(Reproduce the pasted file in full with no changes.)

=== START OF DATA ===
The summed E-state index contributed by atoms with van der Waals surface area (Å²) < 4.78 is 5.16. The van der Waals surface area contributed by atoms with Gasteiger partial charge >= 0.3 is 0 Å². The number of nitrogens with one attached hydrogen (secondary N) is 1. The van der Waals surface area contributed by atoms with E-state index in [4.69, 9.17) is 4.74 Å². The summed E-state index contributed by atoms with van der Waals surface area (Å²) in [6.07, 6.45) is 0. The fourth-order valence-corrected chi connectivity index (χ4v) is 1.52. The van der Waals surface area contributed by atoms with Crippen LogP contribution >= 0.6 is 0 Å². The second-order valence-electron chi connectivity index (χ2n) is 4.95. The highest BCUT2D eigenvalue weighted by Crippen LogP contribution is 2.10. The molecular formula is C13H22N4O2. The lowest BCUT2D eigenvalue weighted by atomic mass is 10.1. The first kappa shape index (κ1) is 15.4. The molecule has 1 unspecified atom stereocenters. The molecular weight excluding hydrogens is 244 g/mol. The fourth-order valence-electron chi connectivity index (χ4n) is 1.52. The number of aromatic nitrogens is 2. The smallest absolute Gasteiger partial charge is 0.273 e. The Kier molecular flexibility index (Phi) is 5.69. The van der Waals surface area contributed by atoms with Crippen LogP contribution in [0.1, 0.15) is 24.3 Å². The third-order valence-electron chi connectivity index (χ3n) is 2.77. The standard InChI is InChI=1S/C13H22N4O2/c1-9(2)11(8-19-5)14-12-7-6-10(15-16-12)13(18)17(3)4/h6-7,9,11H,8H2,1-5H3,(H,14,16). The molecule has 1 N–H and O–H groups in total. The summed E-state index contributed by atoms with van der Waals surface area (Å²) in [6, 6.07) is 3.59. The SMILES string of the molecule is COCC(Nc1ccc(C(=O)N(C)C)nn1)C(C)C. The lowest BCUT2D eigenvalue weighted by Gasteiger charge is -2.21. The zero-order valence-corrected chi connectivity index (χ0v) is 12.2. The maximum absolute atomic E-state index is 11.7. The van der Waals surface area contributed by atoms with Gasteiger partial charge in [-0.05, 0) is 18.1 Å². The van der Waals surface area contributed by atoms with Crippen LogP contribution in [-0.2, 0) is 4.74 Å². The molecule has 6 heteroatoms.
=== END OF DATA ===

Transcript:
The summed E-state index contributed by atoms with van der Waals surface area (Å²) < 4.78 is 5.16. The van der Waals surface area contributed by atoms with Gasteiger partial charge >= 0.3 is 0 Å². The number of nitrogens with one attached hydrogen (secondary N) is 1. The van der Waals surface area contributed by atoms with E-state index in [4.69, 9.17) is 4.74 Å². The summed E-state index contributed by atoms with van der Waals surface area (Å²) in [6.07, 6.45) is 0. The fourth-order valence-corrected chi connectivity index (χ4v) is 1.52. The van der Waals surface area contributed by atoms with Crippen LogP contribution >= 0.6 is 0 Å². The second-order valence-electron chi connectivity index (χ2n) is 4.95. The highest BCUT2D eigenvalue weighted by Crippen LogP contribution is 2.10. The molecular formula is C13H22N4O2. The lowest BCUT2D eigenvalue weighted by atomic mass is 10.1. The first kappa shape index (κ1) is 15.4. The molecule has 1 unspecified atom stereocenters. The molecular weight excluding hydrogens is 244 g/mol. The fourth-order valence-electron chi connectivity index (χ4n) is 1.52. The number of aromatic nitrogens is 2. The smallest absolute Gasteiger partial charge is 0.273 e. The Kier molecular flexibility index (Phi) is 5.69. The van der Waals surface area contributed by atoms with Crippen LogP contribution in [0.1, 0.15) is 24.3 Å². The third-order valence-electron chi connectivity index (χ3n) is 2.77. The standard InChI is InChI=1S/C13H22N4O2/c1-9(2)11(8-19-5)14-12-7-6-10(15-16-12)13(18)17(3)4/h6-7,9,11H,8H2,1-5H3,(H,14,16). The molecule has 1 N–H and O–H groups in total. The summed E-state index contributed by atoms with van der Waals surface area (Å²) in [6, 6.07) is 3.59. The SMILES string of the molecule is COCC(Nc1ccc(C(=O)N(C)C)nn1)C(C)C. The lowest BCUT2D eigenvalue weighted by Gasteiger charge is -2.21. The zero-order valence-corrected chi connectivity index (χ0v) is 12.2. The maximum absolute atomic E-state index is 11.7. The van der Waals surface area contributed by atoms with Gasteiger partial charge in [-0.05, 0) is 18.1 Å². The van der Waals surface area contributed by atoms with Crippen LogP contribution in [-0.2, 0) is 4.74 Å². The molecule has 6 heteroatoms.